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Multilocus sequence analysis of Treponema denticola strains of diverse origin

DOI: 10.1186/1471-2180-13-24

Keywords: Treponema denticola , Periodontal disease , Phylogeny , Multilocus sequence analysis , MLSA , Spirochete , Oral microbiota , Infectious diseases , Dentistry

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Abstract:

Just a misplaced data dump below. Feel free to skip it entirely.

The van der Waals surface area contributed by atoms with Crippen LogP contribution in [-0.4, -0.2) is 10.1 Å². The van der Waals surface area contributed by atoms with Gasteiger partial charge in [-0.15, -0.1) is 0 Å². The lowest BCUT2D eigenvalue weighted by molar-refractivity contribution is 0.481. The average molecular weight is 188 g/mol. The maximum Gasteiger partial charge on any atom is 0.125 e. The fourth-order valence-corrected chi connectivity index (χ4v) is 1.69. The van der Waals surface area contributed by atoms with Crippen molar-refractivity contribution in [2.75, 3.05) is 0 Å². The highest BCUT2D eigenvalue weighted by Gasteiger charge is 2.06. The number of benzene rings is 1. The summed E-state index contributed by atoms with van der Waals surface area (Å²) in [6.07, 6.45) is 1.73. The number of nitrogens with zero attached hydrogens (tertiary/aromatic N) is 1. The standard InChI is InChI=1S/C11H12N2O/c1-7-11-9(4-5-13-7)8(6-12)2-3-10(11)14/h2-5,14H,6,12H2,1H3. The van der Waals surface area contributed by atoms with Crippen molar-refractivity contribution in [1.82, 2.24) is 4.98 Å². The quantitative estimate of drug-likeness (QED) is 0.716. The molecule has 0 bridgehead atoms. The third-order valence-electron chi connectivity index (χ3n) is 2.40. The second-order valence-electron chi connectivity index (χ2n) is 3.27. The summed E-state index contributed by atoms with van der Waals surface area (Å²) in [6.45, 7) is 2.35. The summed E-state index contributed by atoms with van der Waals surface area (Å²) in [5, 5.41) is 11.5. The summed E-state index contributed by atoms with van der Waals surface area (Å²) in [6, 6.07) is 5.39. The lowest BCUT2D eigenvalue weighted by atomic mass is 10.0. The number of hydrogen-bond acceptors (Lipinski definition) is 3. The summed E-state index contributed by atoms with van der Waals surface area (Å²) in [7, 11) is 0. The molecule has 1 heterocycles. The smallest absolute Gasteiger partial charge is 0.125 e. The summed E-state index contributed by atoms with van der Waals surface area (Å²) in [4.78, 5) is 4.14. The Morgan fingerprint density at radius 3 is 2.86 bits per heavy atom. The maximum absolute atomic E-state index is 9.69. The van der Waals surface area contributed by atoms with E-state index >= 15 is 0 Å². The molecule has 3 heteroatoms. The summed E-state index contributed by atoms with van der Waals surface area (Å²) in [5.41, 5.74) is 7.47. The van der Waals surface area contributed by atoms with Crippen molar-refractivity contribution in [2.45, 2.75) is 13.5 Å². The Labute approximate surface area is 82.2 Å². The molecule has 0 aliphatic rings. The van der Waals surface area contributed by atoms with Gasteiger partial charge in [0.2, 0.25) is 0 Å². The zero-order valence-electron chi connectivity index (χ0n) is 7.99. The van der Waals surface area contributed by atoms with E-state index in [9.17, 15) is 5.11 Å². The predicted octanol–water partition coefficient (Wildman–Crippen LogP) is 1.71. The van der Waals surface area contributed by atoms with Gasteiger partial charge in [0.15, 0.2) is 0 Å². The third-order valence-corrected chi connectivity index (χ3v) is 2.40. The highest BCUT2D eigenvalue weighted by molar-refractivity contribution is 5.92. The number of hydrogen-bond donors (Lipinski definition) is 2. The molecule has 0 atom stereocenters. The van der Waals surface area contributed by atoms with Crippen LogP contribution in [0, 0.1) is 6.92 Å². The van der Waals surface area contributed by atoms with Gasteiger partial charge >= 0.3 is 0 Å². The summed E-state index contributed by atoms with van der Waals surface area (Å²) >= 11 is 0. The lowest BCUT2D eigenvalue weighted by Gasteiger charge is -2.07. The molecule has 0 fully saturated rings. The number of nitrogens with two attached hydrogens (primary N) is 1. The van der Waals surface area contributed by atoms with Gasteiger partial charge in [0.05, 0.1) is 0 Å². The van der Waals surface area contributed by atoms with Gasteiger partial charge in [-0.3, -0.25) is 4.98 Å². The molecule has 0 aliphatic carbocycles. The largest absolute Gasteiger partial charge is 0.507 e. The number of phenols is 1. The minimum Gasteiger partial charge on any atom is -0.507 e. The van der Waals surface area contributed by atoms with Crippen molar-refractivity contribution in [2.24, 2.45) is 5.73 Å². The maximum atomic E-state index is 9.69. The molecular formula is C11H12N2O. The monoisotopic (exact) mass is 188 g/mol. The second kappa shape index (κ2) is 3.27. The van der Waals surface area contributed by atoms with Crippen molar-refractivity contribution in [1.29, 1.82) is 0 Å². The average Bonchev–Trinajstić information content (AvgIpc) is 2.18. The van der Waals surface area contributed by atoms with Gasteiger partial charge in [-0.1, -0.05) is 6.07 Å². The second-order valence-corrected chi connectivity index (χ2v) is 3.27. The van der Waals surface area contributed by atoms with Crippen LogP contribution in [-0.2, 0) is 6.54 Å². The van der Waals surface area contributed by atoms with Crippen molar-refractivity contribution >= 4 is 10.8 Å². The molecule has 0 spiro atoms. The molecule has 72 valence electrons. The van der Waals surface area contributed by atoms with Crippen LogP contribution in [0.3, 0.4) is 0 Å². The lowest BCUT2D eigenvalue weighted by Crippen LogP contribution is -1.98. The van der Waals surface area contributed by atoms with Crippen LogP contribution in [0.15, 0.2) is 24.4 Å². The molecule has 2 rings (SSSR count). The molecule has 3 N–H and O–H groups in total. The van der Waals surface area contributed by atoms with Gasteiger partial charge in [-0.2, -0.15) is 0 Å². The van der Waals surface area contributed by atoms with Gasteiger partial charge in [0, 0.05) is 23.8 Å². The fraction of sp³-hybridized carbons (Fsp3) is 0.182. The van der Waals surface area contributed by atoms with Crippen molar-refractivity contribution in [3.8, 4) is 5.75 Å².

Background The oral spirochete bacterium Treponema denticola is associated with both the incidence and severity of periodontal disease. Although the biological or phenotypic properties of a significant number of T. denticola isolates have been reported in the literature, their genetic diversity or phylogeny has never been systematically investigated. Here, we describe a multilocus sequence analysis (MLSA) of 20 of the most highly studied reference strains and clinical isolates of T. denticola; which were originally isolated from subgingival plaque samples taken from subjects from China, Japan, the Netherlands, Canada and the USA. Results The sequences of the 16S ribosomal RNA gene, and 7 conserved protein-encoding genes (flaA, recA, pyrH, ppnK, dnaN, era and radC) were successfully determined for each strain. Sequence data was analyzed using a variety of bioinformatic and phylogenetic software tools. We found no evidence of positive selection or DNA recombination within the protein-encoding genes, where levels of intraspecific sequence polymorphism varied from 18.8% (flaA) to 8.9% (dnaN). Phylogenetic analysis of the concatenated protein-encoding gene sequence data (ca. 6,513 nucleotides for each strain) using Bayesian and maximum likelihood approaches indicated that the T. denticola strains were monophyletic, and formed 6 well-defined clades. All analyzed T. denticola strains appeared to have a genetic origin distinct from that of ‘Treponema vincentii’ or Treponema pallidum. No specific geographical relationships could be established; but several strains isolated from different continents appear to be closely related at the genetic level. Conclusions Our analyses indicate that previous biological and biophysical investigations have predominantly focused on a subset of T. denticola strains with a relatively narrow range of genetic diversity. Our methodology and results establish a genetic framework for the discrimination and phylogenetic analysis of T. denticola isolates, which will greatly assist future biological and epidemiological investigations involving this putative ‘periodontopathogen’.

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